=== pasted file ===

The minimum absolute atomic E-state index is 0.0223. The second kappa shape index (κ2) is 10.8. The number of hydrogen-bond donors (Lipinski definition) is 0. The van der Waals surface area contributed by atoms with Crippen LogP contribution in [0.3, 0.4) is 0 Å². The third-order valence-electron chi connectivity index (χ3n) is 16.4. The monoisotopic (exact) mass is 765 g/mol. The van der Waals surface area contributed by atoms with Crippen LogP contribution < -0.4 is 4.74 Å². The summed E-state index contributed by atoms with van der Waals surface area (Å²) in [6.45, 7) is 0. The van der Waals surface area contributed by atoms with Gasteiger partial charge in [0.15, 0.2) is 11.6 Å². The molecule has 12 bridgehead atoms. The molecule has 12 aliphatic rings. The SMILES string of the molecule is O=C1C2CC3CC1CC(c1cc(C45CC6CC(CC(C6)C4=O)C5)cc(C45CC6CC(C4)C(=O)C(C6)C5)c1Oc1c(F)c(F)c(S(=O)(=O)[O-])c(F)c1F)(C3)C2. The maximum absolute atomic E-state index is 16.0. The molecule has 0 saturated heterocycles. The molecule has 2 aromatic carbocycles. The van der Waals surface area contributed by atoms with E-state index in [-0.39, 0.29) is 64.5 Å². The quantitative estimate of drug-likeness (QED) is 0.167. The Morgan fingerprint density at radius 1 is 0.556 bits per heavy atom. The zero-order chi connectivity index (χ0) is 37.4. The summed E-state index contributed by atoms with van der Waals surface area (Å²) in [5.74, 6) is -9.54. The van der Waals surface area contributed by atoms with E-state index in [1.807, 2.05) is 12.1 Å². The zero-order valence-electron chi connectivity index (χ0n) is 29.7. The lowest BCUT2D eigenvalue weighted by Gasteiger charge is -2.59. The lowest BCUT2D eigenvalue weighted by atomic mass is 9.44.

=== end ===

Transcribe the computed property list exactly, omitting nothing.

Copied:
The minimum absolute atomic E-state index is 0.0223. The second kappa shape index (κ2) is 10.8. The number of hydrogen-bond donors (Lipinski definition) is 0. The van der Waals surface area contributed by atoms with Crippen LogP contribution in [0.3, 0.4) is 0 Å². The third-order valence-electron chi connectivity index (χ3n) is 16.4. The monoisotopic (exact) mass is 765 g/mol. The van der Waals surface area contributed by atoms with Crippen LogP contribution < -0.4 is 4.74 Å². The summed E-state index contributed by atoms with van der Waals surface area (Å²) in [6.45, 7) is 0. The van der Waals surface area contributed by atoms with Gasteiger partial charge in [0.15, 0.2) is 11.6 Å². The molecule has 12 bridgehead atoms. The molecule has 12 aliphatic rings. The SMILES string of the molecule is O=C1C2CC3CC1CC(c1cc(C45CC6CC(CC(C6)C4=O)C5)cc(C45CC6CC(C4)C(=O)C(C6)C5)c1Oc1c(F)c(F)c(S(=O)(=O)[O-])c(F)c1F)(C3)C2. The maximum absolute atomic E-state index is 16.0. The molecule has 0 saturated heterocycles. The molecule has 2 aromatic carbocycles. The van der Waals surface area contributed by atoms with E-state index in [-0.39, 0.29) is 64.5 Å². The quantitative estimate of drug-likeness (QED) is 0.167. The Morgan fingerprint density at radius 1 is 0.556 bits per heavy atom. The zero-order chi connectivity index (χ0) is 37.4. The summed E-state index contributed by atoms with van der Waals surface area (Å²) in [5.74, 6) is -9.54. The van der Waals surface area contributed by atoms with E-state index in [1.807, 2.05) is 12.1 Å². The zero-order valence-electron chi connectivity index (χ0n) is 29.7. The lowest BCUT2D eigenvalue weighted by Gasteiger charge is -2.59. The lowest BCUT2D eigenvalue weighted by atomic mass is 9.44.